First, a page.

Food for the Brain

You know the saying, ‘You are what you eat’? Truth be told, what you feed your body has an effect on how your brain functions and brain health is linked to the overall health of your body. It’s no surprise that the same foods and eating habits that are good for your body also are good for your brain.

The evidence is becoming stronger in favor of following a diet that benefits cardiovascular health, which in turn helps to maintain brain health. A healthy heart and circulatory system deliver more blood and oxygen to the brain when it needs it. Also, a heart-friendly diet, like the Mediterranean diet (a diet that features whole grains, fruits and vegetables, fish, olive oil and little or no red meat) is rich in antioxidants and will prevent excess inflammation. In addition to following a healthy diet like the Mediterranean diet, it’s also important to eliminate consumption of refined sugar and flour products and add in more fiber in the form of beans, peas and lentils. This benefits every cell in the body, including the cells of the nervous system.

Some amino acids are now being more clearly associated with cognitive function. Food products rich in serine, for example, have been shown to protect the nervous system. Omega-3 fatty acids are very important to brain health, too, since they can reduce symptoms of depression.

Your brain needs to be well hydrated. Without enough water in your system, you will experience headaches, and you may find it difficult to concentrate. Serious dehydration can affect short- and long-term memory loss.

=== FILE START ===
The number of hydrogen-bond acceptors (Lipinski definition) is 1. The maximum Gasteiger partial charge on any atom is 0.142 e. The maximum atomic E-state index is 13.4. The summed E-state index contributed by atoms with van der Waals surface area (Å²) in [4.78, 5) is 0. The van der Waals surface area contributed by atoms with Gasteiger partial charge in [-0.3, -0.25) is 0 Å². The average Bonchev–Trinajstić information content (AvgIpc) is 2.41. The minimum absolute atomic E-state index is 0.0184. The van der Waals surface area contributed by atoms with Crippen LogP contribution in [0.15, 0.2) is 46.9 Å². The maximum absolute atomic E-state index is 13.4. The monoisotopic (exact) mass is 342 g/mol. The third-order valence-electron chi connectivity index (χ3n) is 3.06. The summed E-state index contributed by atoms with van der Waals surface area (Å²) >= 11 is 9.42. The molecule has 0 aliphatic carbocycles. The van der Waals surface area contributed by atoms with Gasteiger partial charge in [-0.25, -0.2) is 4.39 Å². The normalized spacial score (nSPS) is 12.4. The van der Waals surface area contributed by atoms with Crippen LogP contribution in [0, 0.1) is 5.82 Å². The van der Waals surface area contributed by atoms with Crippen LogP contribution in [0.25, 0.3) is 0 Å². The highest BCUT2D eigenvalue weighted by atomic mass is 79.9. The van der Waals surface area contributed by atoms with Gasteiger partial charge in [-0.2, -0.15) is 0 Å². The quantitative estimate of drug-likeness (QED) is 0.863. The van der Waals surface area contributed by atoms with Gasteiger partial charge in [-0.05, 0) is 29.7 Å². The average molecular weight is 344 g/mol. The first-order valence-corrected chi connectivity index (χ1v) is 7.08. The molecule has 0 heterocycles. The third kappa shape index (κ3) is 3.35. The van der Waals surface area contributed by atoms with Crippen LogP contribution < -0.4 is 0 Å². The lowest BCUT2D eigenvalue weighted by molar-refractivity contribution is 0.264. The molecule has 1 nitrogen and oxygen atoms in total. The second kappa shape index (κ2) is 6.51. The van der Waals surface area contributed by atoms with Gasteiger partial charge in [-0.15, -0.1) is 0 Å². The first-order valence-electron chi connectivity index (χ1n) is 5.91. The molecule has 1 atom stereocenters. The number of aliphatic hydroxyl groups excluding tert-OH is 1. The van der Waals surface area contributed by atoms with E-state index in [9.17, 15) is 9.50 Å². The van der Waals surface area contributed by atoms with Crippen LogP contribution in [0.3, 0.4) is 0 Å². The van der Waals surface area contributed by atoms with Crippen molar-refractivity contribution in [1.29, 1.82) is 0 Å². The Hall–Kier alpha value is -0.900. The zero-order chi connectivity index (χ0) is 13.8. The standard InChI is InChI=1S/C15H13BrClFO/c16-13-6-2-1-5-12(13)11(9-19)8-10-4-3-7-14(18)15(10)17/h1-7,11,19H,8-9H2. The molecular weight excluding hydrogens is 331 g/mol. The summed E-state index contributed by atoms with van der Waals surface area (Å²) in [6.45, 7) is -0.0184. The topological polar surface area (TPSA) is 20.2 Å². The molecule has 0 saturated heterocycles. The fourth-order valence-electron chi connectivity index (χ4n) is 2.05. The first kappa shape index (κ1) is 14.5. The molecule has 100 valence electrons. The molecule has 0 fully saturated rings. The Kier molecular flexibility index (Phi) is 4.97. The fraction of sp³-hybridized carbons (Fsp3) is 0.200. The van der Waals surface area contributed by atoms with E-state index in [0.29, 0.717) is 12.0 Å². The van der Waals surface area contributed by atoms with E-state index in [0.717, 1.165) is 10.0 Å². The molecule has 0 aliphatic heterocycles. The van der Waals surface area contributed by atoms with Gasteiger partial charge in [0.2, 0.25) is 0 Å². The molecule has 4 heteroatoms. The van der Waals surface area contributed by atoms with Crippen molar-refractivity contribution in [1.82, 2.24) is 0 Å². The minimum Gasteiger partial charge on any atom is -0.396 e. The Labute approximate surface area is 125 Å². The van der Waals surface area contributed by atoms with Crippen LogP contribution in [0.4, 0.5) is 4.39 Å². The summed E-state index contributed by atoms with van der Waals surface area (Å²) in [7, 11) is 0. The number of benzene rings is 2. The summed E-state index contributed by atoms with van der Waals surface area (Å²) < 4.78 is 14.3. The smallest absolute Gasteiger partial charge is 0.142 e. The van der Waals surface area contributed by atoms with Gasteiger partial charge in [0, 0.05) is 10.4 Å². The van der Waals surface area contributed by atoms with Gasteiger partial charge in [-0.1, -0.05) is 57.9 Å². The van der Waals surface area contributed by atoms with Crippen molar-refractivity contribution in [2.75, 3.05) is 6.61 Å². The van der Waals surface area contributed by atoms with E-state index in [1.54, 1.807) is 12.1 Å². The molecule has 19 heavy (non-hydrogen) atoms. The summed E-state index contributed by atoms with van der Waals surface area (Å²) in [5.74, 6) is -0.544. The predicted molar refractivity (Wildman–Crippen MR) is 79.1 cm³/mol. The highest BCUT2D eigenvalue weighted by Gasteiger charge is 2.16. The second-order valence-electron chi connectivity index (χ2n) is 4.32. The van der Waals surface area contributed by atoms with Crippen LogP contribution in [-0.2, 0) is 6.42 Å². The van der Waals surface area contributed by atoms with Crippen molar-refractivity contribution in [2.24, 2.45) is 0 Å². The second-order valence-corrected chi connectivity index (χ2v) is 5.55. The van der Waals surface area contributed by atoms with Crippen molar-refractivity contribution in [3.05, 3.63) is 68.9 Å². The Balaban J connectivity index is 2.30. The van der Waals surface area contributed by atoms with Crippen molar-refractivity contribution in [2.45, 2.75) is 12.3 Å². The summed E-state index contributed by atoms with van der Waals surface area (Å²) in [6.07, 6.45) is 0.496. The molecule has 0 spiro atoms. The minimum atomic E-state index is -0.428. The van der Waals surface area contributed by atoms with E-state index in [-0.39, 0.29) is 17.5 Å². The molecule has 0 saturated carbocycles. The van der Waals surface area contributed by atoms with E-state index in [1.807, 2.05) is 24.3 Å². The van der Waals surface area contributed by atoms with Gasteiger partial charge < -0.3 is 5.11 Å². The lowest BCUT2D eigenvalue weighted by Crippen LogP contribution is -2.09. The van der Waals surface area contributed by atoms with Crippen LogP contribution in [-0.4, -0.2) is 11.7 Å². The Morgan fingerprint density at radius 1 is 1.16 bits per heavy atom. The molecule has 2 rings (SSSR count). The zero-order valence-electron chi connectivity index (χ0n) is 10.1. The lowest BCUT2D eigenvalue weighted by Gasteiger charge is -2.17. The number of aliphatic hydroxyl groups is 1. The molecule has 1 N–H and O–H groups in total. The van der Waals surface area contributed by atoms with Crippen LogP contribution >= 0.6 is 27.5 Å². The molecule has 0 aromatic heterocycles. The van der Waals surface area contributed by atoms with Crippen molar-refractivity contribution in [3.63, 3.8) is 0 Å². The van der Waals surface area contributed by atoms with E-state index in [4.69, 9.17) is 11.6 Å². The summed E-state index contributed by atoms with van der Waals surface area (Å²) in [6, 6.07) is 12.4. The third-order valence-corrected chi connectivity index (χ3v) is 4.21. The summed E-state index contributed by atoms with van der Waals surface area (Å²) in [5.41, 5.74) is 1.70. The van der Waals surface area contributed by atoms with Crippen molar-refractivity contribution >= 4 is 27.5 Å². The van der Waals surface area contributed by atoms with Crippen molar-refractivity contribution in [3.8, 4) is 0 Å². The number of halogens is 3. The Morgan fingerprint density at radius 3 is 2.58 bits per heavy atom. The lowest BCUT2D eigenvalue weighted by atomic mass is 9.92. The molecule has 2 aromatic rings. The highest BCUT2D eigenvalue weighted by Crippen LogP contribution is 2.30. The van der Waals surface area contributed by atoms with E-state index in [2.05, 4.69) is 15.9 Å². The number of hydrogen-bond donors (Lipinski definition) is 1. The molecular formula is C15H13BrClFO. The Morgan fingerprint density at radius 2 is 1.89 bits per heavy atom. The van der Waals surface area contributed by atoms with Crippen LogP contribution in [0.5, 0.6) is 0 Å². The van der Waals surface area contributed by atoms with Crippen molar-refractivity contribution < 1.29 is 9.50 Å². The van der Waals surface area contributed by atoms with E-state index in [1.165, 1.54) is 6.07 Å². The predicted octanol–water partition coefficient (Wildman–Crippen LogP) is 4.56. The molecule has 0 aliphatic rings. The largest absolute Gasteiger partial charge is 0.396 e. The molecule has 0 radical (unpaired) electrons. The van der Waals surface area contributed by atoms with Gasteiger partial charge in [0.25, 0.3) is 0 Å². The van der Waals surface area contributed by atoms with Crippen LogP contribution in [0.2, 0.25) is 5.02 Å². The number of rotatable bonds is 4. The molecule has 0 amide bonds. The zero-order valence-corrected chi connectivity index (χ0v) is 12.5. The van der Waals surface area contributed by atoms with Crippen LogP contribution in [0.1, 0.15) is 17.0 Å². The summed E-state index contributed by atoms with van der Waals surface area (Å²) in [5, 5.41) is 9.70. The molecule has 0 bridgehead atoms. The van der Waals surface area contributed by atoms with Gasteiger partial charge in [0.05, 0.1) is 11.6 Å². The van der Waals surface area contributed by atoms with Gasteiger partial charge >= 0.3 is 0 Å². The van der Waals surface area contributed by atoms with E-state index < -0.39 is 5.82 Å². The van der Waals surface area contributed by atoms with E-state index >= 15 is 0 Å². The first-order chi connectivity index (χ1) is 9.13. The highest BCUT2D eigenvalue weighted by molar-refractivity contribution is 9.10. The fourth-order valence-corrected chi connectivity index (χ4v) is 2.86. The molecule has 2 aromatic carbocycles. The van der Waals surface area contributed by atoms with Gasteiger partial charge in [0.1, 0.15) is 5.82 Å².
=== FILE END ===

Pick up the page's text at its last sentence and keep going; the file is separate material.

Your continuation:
Our new and growing understanding of the role of stomach microbiome may eventually provide additional insights into how the condition of our own personal collection of microbes influences both brain and nervous system health. We already know that the microbes in our stomach constantly interact with our bodies, and with other microbes, and release a wide mix of chemicals into our systems. Some research confirms that several microbiome mechanisms can influence the functioning of the central nervous system, thus providing affirmation of findings that food intake (and, consequently, the health of the microbiome) has the capability of altering mood, pain sensitivity, and levels of stress and anxiety. It can also affect the path of normal brain development.

There are indications that differences in microbiome content may contain clues to the origins of neurological disease, but that research is still in the early stages. Taken together, these early findings suggest that a diverse and healthy microbiome containing a majority of bacteria that we know to be generally beneficial may also affect brain and nervous system health.